Then overnight on Oct. 20, the city sprouted so many campaign signs, its maintenance department was called in to remove those littering the public right of way.
“It was a mess,” said city councilwoman Doreen Carter. “There were about 30 signs in the median.”
On Nov. 3, the city’s 1,077 registered voters are headed to the polls at Union Missionary Baptist Church on Bruce Street to elect three of five candidates vying for seats on the council. The polls are open 7 a.m. to 7 p.m.
Attorney Deborah Jackson, real estate tax examiner Marcus Lloyd, and advertising consultant Al Franklin are seeking re-election. They are being challenged by William “Ric” Dodd, a grocery store employee, and Hassan Abdullah, a retired security guard.
On Tuesday this week, someone raised the ante further when a mobile billboard announcing a pre-election ranking of candidates appeared on the side of the Lithonia Plaza overlooking Max Cleland Boulevard, one of the city’s main arteries.
The billboard ranks 32-year-old Franklin at number one, and 56-year-old Abdullah at number two. It lists Lloyd, 52, and Dodd, 51, but assigns them no numbers. It makes no mention of Jackson, 56.
No one in the city seem to know who erected the sign but many remember a similar billboard that concert promoter Jason Lary put in the same location in November 2008. That sign declared Tanya Peterson winner of candidate forums during the special election for mayor.
This time Lary, who has promoted the Lithonia Concert Series at the city-owned Lithonia Amphitheater, says he knows nothing of the billboard.
“The sign is not owned by me,” he said Wednesday. “I don’t know anything about it. I have nothing to with that nonsense down there. It’s not me – not this time.”
Police Chief Willie Rosser, who enforces the city’s sign ordinance, did not want to speak to a reporter about the signs, but Carter said he told her he doesn’t know where the billboard came from.
Jackson said whoever put the billboard there is trying to influence the election without any real discussion.
“It’s insulting the citizens’ intelligence,” she said. “Hopefully it will backfire on them.”
Jackson serves on the council’s cultural affairs committee, which has recommended that the amphitheater, which Lary wants a five-year contract to operate, be only rented for one-year intervals.
But at an Oct. 5 council meeting, Franklin, the cultural committee’s other member, pushed for the members to vote on Lary’s five-year contract. The motion was defeated, prompting Lary to write a scathing letter to the monthly Granite City News, characterizing the council members who opposed the motion as “stupid people that somehow get elected.”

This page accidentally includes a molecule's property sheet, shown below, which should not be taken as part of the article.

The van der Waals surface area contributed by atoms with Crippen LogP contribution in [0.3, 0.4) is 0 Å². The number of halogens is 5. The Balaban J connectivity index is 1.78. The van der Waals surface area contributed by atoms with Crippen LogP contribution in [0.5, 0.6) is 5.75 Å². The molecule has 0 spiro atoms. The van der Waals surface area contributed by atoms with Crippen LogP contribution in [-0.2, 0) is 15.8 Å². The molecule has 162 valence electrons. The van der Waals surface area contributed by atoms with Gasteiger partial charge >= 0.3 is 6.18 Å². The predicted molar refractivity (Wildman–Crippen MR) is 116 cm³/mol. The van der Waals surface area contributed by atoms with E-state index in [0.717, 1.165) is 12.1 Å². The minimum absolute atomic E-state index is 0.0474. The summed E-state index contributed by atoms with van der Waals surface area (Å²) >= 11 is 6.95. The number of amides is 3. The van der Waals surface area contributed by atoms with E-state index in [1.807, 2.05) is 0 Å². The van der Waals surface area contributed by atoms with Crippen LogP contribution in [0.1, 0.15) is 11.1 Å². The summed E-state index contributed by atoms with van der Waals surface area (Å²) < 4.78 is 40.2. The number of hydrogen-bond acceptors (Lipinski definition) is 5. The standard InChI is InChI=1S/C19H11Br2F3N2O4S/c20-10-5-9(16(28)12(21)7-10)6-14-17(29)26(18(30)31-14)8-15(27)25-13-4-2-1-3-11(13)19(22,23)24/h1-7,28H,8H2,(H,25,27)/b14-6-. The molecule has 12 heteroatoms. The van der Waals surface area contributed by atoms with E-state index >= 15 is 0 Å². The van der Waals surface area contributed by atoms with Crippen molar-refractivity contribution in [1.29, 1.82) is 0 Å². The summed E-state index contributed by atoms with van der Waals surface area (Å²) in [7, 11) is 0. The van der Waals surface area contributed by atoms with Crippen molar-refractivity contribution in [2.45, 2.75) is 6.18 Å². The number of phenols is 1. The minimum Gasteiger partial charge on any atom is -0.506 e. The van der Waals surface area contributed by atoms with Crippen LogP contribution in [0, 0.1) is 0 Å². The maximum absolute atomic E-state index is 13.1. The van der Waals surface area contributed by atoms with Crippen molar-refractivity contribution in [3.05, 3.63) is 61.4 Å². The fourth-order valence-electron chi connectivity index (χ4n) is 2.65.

Jackson said the billboard suggests that a survey of candidates was done, but that she has asked around the city and has not been able to find anyone who was polled.
“I am not aware of any survey done and there has been no public forum for the candidates,” she said.
Barbara Lester, a former council member, said she hasn’t been polled and knows of no one who has been. Ditto for Carter, the sitting councilwoman.
Seventy-two-year-old John Daughtery, who has lived all his life in the city, said he smells a fish.
“I don’t think it is fair,” he said. “I think it is dishonest. We have had no debate. We have some dishonest people running and the people sponsoring them are playing games.”
Daughtery, who said he tries to go to city council meetings once a month, said he sees the people at the meetings who have agendas.
“I don’t want to name names,” he said. “They are trying to put somebody on the council that will do what they want.”
Daughtery said Lithonia needs people who are going to help residents.
“This used to be a good city and it can be again,” he said. “The Police Department needs help. We don’t have no budgets. We need people on the council who are going to help the city.”
Early voting for the Lithonia and the eight other DeKalb municipalities and the Atlanta in DeKalb precincts for the AStlanta Mayor’s race started Oct. 26.
Mary Frances Weeks, a DeKalb Elections spokesperson, said Thursday that only three people cast ballots in the Lithonia election and one absentee ballot was mailed in.
Altogether, only 316 ballots were cast for all 10 cities.
Weeks said 178 of those ballots were cast in the Atlanta mayor’s race.